Forced Anal Testing Case to Appear Before Kenya Court

    Men challenge use of anal examinations to ‘prove homosexuality’; practice accomplishes nothing except to humiliate those subjected to them, according to Human Rights Watch

    This forum has been closed.
    Comments
         
    There are no comments in this forum. Be first and add one

    Featured Videos

    Your JavaScript is turned off or you have an old version of Adobe's Flash Player. Get the latest Flash player.
    Tensions Rising Ahead of South China Sea Rulingi
    X
    May 03, 2016 5:16 PM
    As the Philippines awaits an international arbitration ruling on a challenge to China's claims to nearly all of the South China Sea, it is already becoming clear that regardless of which way the decision goes, the dispute is intensifying. VOA’s Bill Ide has more from Beijing.
    Video

    Video Tensions Rising Ahead of South China Sea Ruling

    As the Philippines awaits an international arbitration ruling on a challenge to China's claims to nearly all of the South China Sea, it is already becoming clear that regardless of which way the decision goes, the dispute is intensifying. VOA’s Bill Ide has more from Beijing.
    Video

    Video Painting Captures President Lincoln Assassination Aftermath

    A newly restored painting captures the moments following President Abraham Lincoln’s assassination in 1865. It was recently unveiled at Ford’s Theatre in Washington, where America’s 16th president was shot. It is the only known painting by an eyewitness that captures the horror of that fateful night. VOA’s Julie Taboh tells us more about the painting and what it took to restore it to its original condition.
    Video

    Video Elephant Summit Results in $5M in Pledges, Presidential Support

    Attended and supported by three African presidents, a three-day anti-poaching summit has concluded in Kenya, resulting in $5 million in pledges and a united message to the world that elephants are worth more alive than dead. The summit culminated at the Nairobi National Park with the largest ivory burn in history. VOA’s Jill Craig attended the summit and has this report about the outcomes.
    Video

    Video Displaced By War, Syrian Artist Finds Inspiration Abroad

    Saudi-born Syrian painter Mohammad Zaza is among the millions who fled their home for an uncertain future after Syria's civil war broke out. Since fleeing Syria, Zaza has lived in Lebanon, Egypt, Jordan and now Turkey where his latest exhibition, “Earth is Blue like an Orange,” opened in Istanbul. He spoke with VOA about how being displaced by the Syrian civil war has affected the country's artists.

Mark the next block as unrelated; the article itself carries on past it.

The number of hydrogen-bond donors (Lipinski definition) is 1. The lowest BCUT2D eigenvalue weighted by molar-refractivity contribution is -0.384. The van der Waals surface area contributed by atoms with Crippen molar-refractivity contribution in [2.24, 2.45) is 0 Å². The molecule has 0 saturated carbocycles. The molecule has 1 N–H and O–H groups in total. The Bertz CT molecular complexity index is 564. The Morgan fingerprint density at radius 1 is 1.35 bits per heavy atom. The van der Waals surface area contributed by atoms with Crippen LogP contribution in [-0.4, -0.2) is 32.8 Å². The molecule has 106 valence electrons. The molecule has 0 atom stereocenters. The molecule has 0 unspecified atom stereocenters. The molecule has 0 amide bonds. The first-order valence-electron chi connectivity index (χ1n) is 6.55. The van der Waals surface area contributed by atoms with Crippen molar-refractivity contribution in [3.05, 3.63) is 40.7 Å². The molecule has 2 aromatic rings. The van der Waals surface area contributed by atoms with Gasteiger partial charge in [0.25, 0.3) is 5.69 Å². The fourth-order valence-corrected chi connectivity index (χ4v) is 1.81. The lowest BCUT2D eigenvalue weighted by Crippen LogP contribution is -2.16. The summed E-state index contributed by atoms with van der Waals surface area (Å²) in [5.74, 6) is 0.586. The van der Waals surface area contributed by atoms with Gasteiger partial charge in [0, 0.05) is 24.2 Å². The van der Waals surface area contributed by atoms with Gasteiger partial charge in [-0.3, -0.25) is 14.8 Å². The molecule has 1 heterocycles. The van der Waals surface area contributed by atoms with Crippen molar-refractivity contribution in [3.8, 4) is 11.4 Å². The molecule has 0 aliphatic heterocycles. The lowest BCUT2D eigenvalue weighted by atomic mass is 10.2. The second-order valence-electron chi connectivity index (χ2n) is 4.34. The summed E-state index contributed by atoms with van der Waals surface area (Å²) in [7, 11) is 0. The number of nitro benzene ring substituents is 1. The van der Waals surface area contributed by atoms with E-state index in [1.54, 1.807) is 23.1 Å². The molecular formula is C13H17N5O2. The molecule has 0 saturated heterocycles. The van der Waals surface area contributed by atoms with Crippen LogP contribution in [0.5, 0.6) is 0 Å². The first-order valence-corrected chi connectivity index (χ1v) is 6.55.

Video

    Video Ethiopia’s Drought Takes Toll on Children

    Ethiopia is dealing with its worst drought in decades, thanks to El Nino weather patterns. An estimated 10 million people urgently need food aid. Six million of them are children, whose development may be compromised without sufficient help, Marthe van der Wolf reports for VOA from the Metahara district.
    Video

    Video Little Havana - a Slice of Cuban Culture in Florida

    Hispanic culture permeates everything in Miami’s Little Havana area: elderly men playing dominoes as they discuss politics, cigar rollers deep at work, or Cuban exiles talking with presidential candidates at a Cuban coffee window. With the recent rapprochement between Cuba and United States, one can only expect stronger ties between South Florida and Cuba.
    Video

    Video California Republicans Weigh Presidential Choices Amid Protests

    Republican presidential candidates have been wooing local party leaders in California, a state that could be decisive in selecting the party's nominee for U.S. president. VOA's Mike O’Sullivan reports delegates to the California party convention have been evaluating choices, while front-runner Donald Trump drew hundreds of raucous protesters Friday.
    Video

    Video Kurdish Football Team Helps War-Torn City Cope

    With the conflict still raging across much of Turkey’s predominantly Kurdish southeast, between the rebel PKK and the Turkish state, many Kurds are trying to escape the turmoil by focusing on the success of their football team Amedspor in Diyarbakir. The club is increasingly becoming a symbol for Kurds, not only in Diyarbakir but beyond. Dorian Jones reports from southeast Turkey.
    Video

    Video ‘The Lights of Africa’ - Through the Eyes of 54 Artists

    An exhibition bringing together the work of 54 African artists, one from each country, is touring the continent after debuting at COP21 in Paris. Called "Lumières d'Afrique," the show centers on access to electricity and, more figuratively, ideas that enlighten. Emilie Iob reports from Abidjan, the exhibition's first stop.
    Video

    Video Florida’s Weeki Wachee ‘Mermaids’ Make a Splash

    Since 1947, ‘mermaids’ have fascinated tourists at central Florida’s Weeki Wachee Springs State Park with their fluid movements and synchronized ballet. Performing underwater has its challenges, including cold temperatures and a steady current, as VOA’s Lin Yang and Joseph Mok report.
    Video

    Video Somali, African Union Forces Face Resurgent Al-Shabab

    The Islamic State terror group claimed its first attack in Somalia earlier this week, though the claim has not been verified by forces on the ground. Meanwhile, al-Shabab militants have stepped up their attacks as Somalia prepares for elections later this year. Henry Ridgwell reports there are growing frustrations among Somalia’s Western backers over the country’s slow progress in forming its own armed forces to establish security after 25 years of chaos.
    Video

    Video Nigerians Feel Bite of Buhari Economic Policy

    Despite the global drop in the price of oil, Nigerian President Muhammadu Buhari has refused to allow the country's currency to devalue, leading to a shortage of foreign exchange. Chris Stein reports from Lagos businessmen and consumers are feeling the impact as the country deals with a severe fuel shortage.

    Special Report

    Adrift The Invisible African Diaspora